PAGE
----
Though Victor Gallegos is a cool cat now, he didn't always have his head above the water. He led a life that was heading him straight down the tubes. Victor met up with some serious trouble, and he needed some straightening out. His involvement in "criminal mischief" with his homeboys granted him a visit to the slammer. That was when local law enforcement booked him for vandalizing, and he took that time to decide on making himself a better life. With a furiously mad father, he sat down and asked for advice from his dad. Victor wanted to do something with his life, and he agreed with his father to stop hanging out with the friends that got him into the whole mess. From then on, he started to spend more time with his father, and together they would build a truck as an outlet for Victor.
Even though he watched his father play with street rods and build them straight out of their garage, he was never really into cars. Though his dad drove clean street-ready vehicles, it wasn't enough to interest him in the sport. And through time, he developed his own interest in lowriders, trucks, and then retro-style vehicles. Once he was on his road to recovery from his run-in with the law, he started to spend more time with his father.
Before all the mess happened, Victor had this '56 Chevy and a '97 Blazer that he was trying to work on. The plan for the Blazer was to body-drop it and cut it for 22-inch wheels because the old pickup was to be fixed for use as a means of transportation to work daily. That changed as the truck was being worked on. It was 'bagged in a simple way, and the steps and rockers were taken off in order to lay doors. And since he kept the truck in running condition, it was dragged all over the state of Texas.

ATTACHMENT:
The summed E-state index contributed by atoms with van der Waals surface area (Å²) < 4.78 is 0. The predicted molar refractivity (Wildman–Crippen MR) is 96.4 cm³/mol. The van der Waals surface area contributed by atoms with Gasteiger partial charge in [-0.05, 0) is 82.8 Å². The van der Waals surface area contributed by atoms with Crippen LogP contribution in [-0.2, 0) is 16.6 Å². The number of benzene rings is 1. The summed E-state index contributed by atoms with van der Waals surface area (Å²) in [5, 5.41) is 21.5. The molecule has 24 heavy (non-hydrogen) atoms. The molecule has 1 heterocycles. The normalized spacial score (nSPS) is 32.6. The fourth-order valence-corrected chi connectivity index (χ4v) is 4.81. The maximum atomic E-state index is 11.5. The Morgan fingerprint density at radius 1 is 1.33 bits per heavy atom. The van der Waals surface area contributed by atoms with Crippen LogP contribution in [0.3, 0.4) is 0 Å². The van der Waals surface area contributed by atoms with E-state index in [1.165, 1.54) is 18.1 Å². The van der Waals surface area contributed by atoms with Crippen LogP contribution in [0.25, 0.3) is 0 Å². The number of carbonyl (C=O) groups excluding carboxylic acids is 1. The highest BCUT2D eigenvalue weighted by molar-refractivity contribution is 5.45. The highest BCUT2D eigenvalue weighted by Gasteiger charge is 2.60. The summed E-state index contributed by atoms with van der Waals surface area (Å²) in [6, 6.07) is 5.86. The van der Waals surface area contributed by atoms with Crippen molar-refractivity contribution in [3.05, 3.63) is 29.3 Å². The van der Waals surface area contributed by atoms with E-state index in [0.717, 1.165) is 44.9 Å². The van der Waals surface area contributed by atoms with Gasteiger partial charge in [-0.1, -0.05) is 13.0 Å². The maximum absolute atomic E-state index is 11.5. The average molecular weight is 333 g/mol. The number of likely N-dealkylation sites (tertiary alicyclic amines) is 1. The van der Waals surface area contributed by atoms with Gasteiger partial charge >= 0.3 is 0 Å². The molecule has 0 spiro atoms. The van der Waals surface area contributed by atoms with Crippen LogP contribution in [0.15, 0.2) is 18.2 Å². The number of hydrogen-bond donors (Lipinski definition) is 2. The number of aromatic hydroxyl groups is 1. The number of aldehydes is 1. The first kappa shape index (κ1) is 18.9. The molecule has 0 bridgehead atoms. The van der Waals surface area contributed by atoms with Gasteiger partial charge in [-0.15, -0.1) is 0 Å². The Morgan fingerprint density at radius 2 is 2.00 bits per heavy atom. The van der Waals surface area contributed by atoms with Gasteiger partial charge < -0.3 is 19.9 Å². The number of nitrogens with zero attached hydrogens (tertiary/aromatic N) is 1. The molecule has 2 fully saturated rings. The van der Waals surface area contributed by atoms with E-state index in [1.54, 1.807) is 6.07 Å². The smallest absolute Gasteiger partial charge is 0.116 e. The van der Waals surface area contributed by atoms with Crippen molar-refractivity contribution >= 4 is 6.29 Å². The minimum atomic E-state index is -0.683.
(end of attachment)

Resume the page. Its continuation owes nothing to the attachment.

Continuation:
Then, Victor made his way to a rockabilly-style car show in Austin, Texas, and was entranced by the retro look. He liked it so much that he decided to rebuild his truck in that style. The funny part was that he had already dragged the crap out of his doors and needed to redo the underside of the body panels. That was taken care of, as the front clip was swapped out for a Camaro clip that works better than the original stuff. The rear three quarters of the frame was rebuilt with 2x3-inch box tubing and a triangulated four-link rear suspension. Then, a beefed-up 350 Chevy small-block that was built by his father was dumped into this big clunker. Adding some steel wheels with whites around them and a flat black paintjob, Victor then had his own retro Chevy.
His life has had its ups and downs, but with help from loved ones, Victor has gotten back on his feet again. He has come a long way, and in his hours of free time at night, he used that valuable time to build this truck. It took lots of long nights of work, but it's kept him from getting in trouble, which has been valuable to him. Victor would like to thank his friends Mark Zarate and Tim Garza for their help and support during his ordeal. And he would like to give a special thanks to his father Greg Gallegos for being there when he needed him the most.